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Other Worlds, Other Stars

We used to be able to count the number of known planets on the fingers of both hands. Then astronomers developed ways to find worlds around other stars. We are discovering new ones all the time. Our solar system isn’t alone in the galaxy anymore.

We haven’t found a planetary system that exactly matches our Sun’s collection of planets, moons, asteroids, and comets. The first extrasolar worlds we discovered are the size of Jupiter. The search continues for even smaller, more Earthlike planets orbiting other stars.

47 Ursae Majoris: 47 Ursae Majoris is a star similar to our Sun. Like the Sun, it has two giant planets. Both are closer to their sun than Jupiter and Saturn are to our Sun, but are probably too cold to support life.

51 Pegasi b: Discovered in 1995, this was the first planet found around a star like our Sun. This planet is large, like Jupiter, but its distance from its sun is less than Mercury’s distance from our Sun.

55 Cancri A: None of the four planets of 55 Cancri A orbit in the star’s habitable zone, where liquid water can exist on the surface of a planet.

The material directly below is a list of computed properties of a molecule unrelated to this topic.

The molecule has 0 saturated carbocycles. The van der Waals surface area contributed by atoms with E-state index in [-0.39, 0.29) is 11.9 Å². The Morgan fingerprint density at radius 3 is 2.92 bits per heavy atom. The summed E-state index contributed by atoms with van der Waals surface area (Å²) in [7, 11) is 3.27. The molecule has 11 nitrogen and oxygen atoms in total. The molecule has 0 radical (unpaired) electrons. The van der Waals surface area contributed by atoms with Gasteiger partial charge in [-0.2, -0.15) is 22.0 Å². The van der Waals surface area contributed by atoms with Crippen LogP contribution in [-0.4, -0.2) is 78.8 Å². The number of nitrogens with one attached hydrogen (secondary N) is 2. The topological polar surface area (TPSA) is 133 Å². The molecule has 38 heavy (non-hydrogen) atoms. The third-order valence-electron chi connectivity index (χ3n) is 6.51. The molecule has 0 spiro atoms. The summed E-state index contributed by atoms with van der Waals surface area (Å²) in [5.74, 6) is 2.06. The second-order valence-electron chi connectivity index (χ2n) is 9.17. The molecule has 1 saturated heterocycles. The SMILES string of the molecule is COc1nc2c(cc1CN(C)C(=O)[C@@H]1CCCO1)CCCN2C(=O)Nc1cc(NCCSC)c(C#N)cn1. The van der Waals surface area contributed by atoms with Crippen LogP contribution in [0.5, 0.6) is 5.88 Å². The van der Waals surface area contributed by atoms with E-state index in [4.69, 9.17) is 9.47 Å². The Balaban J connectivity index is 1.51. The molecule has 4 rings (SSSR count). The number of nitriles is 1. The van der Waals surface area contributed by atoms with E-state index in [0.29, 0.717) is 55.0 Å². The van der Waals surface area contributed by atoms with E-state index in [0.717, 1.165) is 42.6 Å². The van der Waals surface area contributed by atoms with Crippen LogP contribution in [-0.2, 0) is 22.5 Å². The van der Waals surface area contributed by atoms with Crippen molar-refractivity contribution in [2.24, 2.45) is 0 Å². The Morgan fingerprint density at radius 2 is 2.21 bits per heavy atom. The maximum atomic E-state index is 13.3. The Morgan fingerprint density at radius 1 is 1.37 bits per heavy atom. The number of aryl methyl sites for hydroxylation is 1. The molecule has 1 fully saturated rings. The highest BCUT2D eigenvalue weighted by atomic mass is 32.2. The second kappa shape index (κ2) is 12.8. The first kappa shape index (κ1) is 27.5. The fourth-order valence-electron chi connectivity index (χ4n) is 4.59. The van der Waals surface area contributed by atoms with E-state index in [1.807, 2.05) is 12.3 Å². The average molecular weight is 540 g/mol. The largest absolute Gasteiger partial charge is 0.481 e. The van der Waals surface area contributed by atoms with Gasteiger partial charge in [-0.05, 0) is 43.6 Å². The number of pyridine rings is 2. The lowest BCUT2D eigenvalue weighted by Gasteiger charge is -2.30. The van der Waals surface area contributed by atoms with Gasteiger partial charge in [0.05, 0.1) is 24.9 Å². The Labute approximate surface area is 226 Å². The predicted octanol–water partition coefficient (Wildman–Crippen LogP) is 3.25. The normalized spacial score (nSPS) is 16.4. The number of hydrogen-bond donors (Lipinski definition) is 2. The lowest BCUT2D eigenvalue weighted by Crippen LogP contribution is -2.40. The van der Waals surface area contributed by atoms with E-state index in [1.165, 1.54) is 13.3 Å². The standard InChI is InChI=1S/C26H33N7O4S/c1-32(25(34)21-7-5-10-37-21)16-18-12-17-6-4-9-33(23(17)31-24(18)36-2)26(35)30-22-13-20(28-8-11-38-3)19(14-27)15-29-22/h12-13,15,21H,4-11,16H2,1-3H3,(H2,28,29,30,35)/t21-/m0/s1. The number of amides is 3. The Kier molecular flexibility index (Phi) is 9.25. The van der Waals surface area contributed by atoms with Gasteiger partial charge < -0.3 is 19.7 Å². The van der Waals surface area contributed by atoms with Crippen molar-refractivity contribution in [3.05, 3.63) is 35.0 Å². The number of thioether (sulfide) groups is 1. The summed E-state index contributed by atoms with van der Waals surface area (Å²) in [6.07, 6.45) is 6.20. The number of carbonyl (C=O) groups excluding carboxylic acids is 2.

Gamma Cephei A: One large planet has been found orbiting the star Gamma Cephei A. Gamma Cephei is a two-star system, and so two suns would appear in the planet’s sky.

Gliese 876: Dim and red, Gliese 876 is one of the closest stars to our sun known to have planets. The inner planet is probably only a little larger than Earth, but it orbits very close to its sun and may be too hot to support life.

PSR 1257+12: The very first planets discovered around another star orbit a pulsar, PSR 1257+12. A pulsar is the core of an exploded star. We do not know if the planets survived the explosion or formed afterwards.

Upsilon Andromedae A: Three planets have been found around the Sun-like star Upsilon Andromedae A. The middle planet is in the star’s habitable zone.